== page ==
Movie Reviews | Kite Runners & Old Men

The Kite Runner | “There is a way to be good again.” For the first time, in a long time, I can safely say that the book was in fact, better than the movie. This is not to say the movie was terrible; it was actually pretty good. However, the fault lies in the storytelling. The Kite Runner, as a story, is story and plot-driven. The book spends a lot of time building on the back stories and the relationships, to create an impact at certain points and the film, for the sake of time, doesn’t do that. So a lot is lost in that process. It generally felt a bit rushed. The boy who played Hassan as a child was simply excellent, and I heard he has since been flown to the UAE because his family fears for his life by way of ‘the rape scene’ in the film. In fact, the best scenes of the movie were early on, when they relived his childhood. The stoning of the woman in the stadium was kind of disturbing even though it was some what brief. Ever since reading The Kite Runner as well as the Swallows of Kabul, I always wondered what a stadium full of people throwing rocks looked like. It wasn’t as high blown as I’d imagined it in my head. I also always wondered how they managed to get all the rocks off the field so they could continue the game, but I imagine that after the half time entertainment brought to you by the Taliban, there wasn’t much to come back to.

As of now, the film is Golden Globe nominated for best foreign film although I don’t know how foreign it really is when half the movie is in English. It also received a nomination for its musical score, which I must say, is absolutely brilliant. It’s not the kind of music that you’ll just ignore or forget; it really stands out in the film.

A watchable flick: 3/5

No Country For Old Men | “There are no clean getaways.” Everyone knows the Coen Brothers make good movies. Many of them are odd and strange and a bit screwy, but people seem to enjoy them and so do the critics. No Country For Old Men is no different. A hitman chases a Texan whose stumbled upon 2 million worth of drug money, while an aging sheriff chases both, in between dealing with the changing times, in a plot set in 1980. Like most of their movies, the film is character driven, with an emphasis on developing classic and memorable figures. Javier Bardem, who plays the hitman, Anton Chigurh, carries around a cattle gun, his weapon of choice that is bullet-free but makes a deafening sound that’ll send a chill running down your spine. His portrayal might even remind you of Hannibal Lecter; both are just as calculating and psychopathic, but Chigurh is as cold and calm as ever, making it very, very difficult for anyone to take their eyes off the screen whenever he shows up.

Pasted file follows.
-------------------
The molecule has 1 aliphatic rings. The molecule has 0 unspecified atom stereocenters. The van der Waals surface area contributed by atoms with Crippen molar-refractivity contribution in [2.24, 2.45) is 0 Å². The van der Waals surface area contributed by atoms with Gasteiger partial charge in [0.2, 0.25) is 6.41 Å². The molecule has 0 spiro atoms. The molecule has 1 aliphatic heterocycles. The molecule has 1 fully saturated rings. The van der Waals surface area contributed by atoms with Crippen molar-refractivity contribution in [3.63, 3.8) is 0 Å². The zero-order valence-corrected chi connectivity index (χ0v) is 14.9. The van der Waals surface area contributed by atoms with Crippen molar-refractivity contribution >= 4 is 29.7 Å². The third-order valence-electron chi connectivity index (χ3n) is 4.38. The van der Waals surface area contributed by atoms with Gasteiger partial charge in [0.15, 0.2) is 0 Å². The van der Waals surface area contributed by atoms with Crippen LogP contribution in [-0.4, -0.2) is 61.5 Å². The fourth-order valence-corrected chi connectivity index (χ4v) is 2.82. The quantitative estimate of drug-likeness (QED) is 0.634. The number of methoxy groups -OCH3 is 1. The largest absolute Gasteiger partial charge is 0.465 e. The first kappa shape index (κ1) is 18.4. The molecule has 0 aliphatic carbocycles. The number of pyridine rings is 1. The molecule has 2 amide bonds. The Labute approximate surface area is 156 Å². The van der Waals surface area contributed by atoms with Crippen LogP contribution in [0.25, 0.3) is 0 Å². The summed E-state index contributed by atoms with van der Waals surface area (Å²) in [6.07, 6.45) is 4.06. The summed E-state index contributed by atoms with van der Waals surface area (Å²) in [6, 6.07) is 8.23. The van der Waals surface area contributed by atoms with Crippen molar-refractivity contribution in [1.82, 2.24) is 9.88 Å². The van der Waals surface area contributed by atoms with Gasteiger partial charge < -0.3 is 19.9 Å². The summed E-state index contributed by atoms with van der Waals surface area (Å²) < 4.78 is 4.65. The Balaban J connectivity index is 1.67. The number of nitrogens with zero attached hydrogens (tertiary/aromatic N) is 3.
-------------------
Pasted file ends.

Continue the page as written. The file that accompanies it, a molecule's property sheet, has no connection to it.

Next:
If anything, you should watch this movie just to watch Bardem do what he does. It may very well be the movie of the year, and rightly so.

An enjoyable feast: 5/5


  • “There is a way to be good again.”

    It’s that line exactly in the first chapter that made me shed tears just a couple of pages into the book. I can’t even explain exactly why but I just thought it was so sad…like what is it he could have done as a boy that made him think he was so bad…

    I enjoyed the book so much I don’t think I’ll be watching the movie; I don’t want anything to ruin my Kite Runner experience, but thanks for the review!

  • its never easy to transfer a book to movie, there will always be short comings. Still The Kite Runner will be a must see movie for me. Nice review

  • Nas, I totally agree with what you said about the Kite Runner.
    It was a good movie, but my experience reading the novel was way better than viewing the movie. while reading, I fully experienced the beauty of the landscape, the kite tournaments, the smell of the kubab in the streets of Kabul, the normal life, the brutal life after the Russian invasion, and the inhumanity of the Taliban. On the other hand, the movie cut it short and left out lots of the beauty depicted in the novel.. the landscape was almost ignored in the movie, whereas in the novel I felt it as a main character, a place where Amir and Hassan’s friendship develops and flourishes..
    The sound track was awesome.. I didn’t have enough of it and that’s why I ordered it and will be getting it soon inshalla 😀

  • I have not actually read the novel, but I enjoyed the movie. I think though it is more politicized than it should be. The Soviet soldiers and the Talibans are depicted as “the bad guys”, the ultimate evil. I am sure they were horrible overall in reality, but the way they were portrayed was a bit childish, typical of many Hollywood movies. The stoning of a woman was an unnecessary scene, and I am sure it would get widely varying responses in the Muslim world. I hope it does not start another stupid debate about an unimportant issue.

  • Yee.. i love the story very much
    very touch within
    it’s a beautiful novel
    i agree with you the novel is more brilliant than the movie
    many magnetic -interesting things in the novel lost in the film
    …zendagi migzagra .. . that 2 word keep in my mind
    For the movie , i do like acting of Hasan. He’s perfect , so natural to be Hasan as a servant kid
    I vote for him get award as a young talented actor

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